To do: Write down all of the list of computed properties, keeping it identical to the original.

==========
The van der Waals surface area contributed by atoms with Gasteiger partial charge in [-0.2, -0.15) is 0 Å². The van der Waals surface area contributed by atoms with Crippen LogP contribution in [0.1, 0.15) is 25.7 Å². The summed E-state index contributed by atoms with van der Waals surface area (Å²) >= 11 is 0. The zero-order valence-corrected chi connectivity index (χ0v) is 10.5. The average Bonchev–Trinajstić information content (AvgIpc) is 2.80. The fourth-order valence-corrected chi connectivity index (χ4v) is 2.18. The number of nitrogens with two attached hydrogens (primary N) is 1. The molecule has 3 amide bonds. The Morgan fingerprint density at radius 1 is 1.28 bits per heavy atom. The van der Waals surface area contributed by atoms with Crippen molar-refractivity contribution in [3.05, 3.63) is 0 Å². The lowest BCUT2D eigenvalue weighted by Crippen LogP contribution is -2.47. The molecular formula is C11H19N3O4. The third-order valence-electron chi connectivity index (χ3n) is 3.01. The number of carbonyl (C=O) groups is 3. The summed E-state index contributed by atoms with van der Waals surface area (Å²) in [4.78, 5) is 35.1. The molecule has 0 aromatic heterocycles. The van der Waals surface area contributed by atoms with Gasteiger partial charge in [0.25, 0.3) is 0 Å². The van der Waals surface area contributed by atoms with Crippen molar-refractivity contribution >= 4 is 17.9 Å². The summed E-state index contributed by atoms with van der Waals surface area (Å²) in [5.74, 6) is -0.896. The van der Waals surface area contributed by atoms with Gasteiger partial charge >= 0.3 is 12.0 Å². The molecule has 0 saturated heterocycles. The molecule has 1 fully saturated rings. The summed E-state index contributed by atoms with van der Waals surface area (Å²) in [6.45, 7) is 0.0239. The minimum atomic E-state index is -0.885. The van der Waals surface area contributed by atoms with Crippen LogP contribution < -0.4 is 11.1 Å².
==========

The van der Waals surface area contributed by atoms with Gasteiger partial charge in [-0.2, -0.15) is 0 Å². The van der Waals surface area contributed by atoms with Crippen LogP contribution in [0.1, 0.15) is 25.7 Å². The summed E-state index contributed by atoms with van der Waals surface area (Å²) >= 11 is 0. The zero-order valence-corrected chi connectivity index (χ0v) is 10.5. The average Bonchev–Trinajstić information content (AvgIpc) is 2.80. The fourth-order valence-corrected chi connectivity index (χ4v) is 2.18. The number of nitrogens with two attached hydrogens (primary N) is 1. The molecule has 3 amide bonds. The Morgan fingerprint density at radius 1 is 1.28 bits per heavy atom. The van der Waals surface area contributed by atoms with Crippen molar-refractivity contribution in [3.05, 3.63) is 0 Å². The lowest BCUT2D eigenvalue weighted by Crippen LogP contribution is -2.47. The molecular formula is C11H19N3O4. The third-order valence-electron chi connectivity index (χ3n) is 3.01. The number of carbonyl (C=O) groups is 3. The summed E-state index contributed by atoms with van der Waals surface area (Å²) in [4.78, 5) is 35.1. The molecule has 0 aromatic heterocycles. The van der Waals surface area contributed by atoms with Gasteiger partial charge in [0.25, 0.3) is 0 Å². The van der Waals surface area contributed by atoms with Crippen molar-refractivity contribution >= 4 is 17.9 Å². The summed E-state index contributed by atoms with van der Waals surface area (Å²) in [5.74, 6) is -0.896. The van der Waals surface area contributed by atoms with Gasteiger partial charge >= 0.3 is 12.0 Å². The molecule has 0 saturated heterocycles. The molecule has 1 fully saturated rings. The summed E-state index contributed by atoms with van der Waals surface area (Å²) in [6.45, 7) is 0.0239. The minimum atomic E-state index is -0.885. The van der Waals surface area contributed by atoms with Crippen LogP contribution < -0.4 is 11.1 Å².